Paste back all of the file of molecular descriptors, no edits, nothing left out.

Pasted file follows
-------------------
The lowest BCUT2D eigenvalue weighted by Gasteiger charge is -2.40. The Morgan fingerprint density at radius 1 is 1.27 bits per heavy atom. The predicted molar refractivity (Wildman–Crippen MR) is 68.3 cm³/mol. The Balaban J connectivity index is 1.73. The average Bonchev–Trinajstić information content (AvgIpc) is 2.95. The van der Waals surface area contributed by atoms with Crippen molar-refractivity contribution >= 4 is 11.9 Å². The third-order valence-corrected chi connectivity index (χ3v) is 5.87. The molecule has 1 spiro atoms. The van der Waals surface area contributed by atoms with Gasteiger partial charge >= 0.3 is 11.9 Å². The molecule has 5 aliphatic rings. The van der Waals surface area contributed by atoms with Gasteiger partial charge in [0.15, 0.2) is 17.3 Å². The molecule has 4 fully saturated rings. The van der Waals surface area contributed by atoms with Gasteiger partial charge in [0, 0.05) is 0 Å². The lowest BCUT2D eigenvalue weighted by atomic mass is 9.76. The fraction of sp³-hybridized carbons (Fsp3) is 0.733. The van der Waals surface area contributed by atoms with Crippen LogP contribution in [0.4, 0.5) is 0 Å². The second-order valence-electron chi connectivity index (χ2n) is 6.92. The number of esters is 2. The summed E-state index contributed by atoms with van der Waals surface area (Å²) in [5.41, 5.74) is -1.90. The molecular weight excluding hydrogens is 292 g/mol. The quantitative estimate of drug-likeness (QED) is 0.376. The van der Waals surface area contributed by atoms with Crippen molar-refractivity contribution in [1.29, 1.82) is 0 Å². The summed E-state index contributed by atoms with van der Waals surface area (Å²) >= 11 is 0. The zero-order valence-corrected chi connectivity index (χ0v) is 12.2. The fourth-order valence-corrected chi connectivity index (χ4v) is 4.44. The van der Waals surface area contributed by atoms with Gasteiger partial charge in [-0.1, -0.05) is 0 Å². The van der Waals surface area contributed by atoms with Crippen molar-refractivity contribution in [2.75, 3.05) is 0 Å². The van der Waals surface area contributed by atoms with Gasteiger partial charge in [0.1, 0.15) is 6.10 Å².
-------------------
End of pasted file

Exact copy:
The lowest BCUT2D eigenvalue weighted by Gasteiger charge is -2.40. The Morgan fingerprint density at radius 1 is 1.27 bits per heavy atom. The predicted molar refractivity (Wildman–Crippen MR) is 68.3 cm³/mol. The Balaban J connectivity index is 1.73. The average Bonchev–Trinajstić information content (AvgIpc) is 2.95. The van der Waals surface area contributed by atoms with Crippen molar-refractivity contribution >= 4 is 11.9 Å². The third-order valence-corrected chi connectivity index (χ3v) is 5.87. The molecule has 1 spiro atoms. The van der Waals surface area contributed by atoms with Gasteiger partial charge >= 0.3 is 11.9 Å². The molecule has 5 aliphatic rings. The van der Waals surface area contributed by atoms with Gasteiger partial charge in [0.15, 0.2) is 17.3 Å². The molecule has 4 fully saturated rings. The van der Waals surface area contributed by atoms with Gasteiger partial charge in [0, 0.05) is 0 Å². The lowest BCUT2D eigenvalue weighted by atomic mass is 9.76. The fraction of sp³-hybridized carbons (Fsp3) is 0.733. The van der Waals surface area contributed by atoms with Crippen LogP contribution in [0.4, 0.5) is 0 Å². The second-order valence-electron chi connectivity index (χ2n) is 6.92. The number of esters is 2. The summed E-state index contributed by atoms with van der Waals surface area (Å²) in [5.41, 5.74) is -1.90. The molecular weight excluding hydrogens is 292 g/mol. The quantitative estimate of drug-likeness (QED) is 0.376. The van der Waals surface area contributed by atoms with Crippen molar-refractivity contribution in [1.29, 1.82) is 0 Å². The summed E-state index contributed by atoms with van der Waals surface area (Å²) >= 11 is 0. The zero-order valence-corrected chi connectivity index (χ0v) is 12.2. The fourth-order valence-corrected chi connectivity index (χ4v) is 4.44. The van der Waals surface area contributed by atoms with Gasteiger partial charge in [-0.1, -0.05) is 0 Å². The van der Waals surface area contributed by atoms with Crippen molar-refractivity contribution in [2.75, 3.05) is 0 Å². The van der Waals surface area contributed by atoms with Gasteiger partial charge in [0.1, 0.15) is 6.10 Å².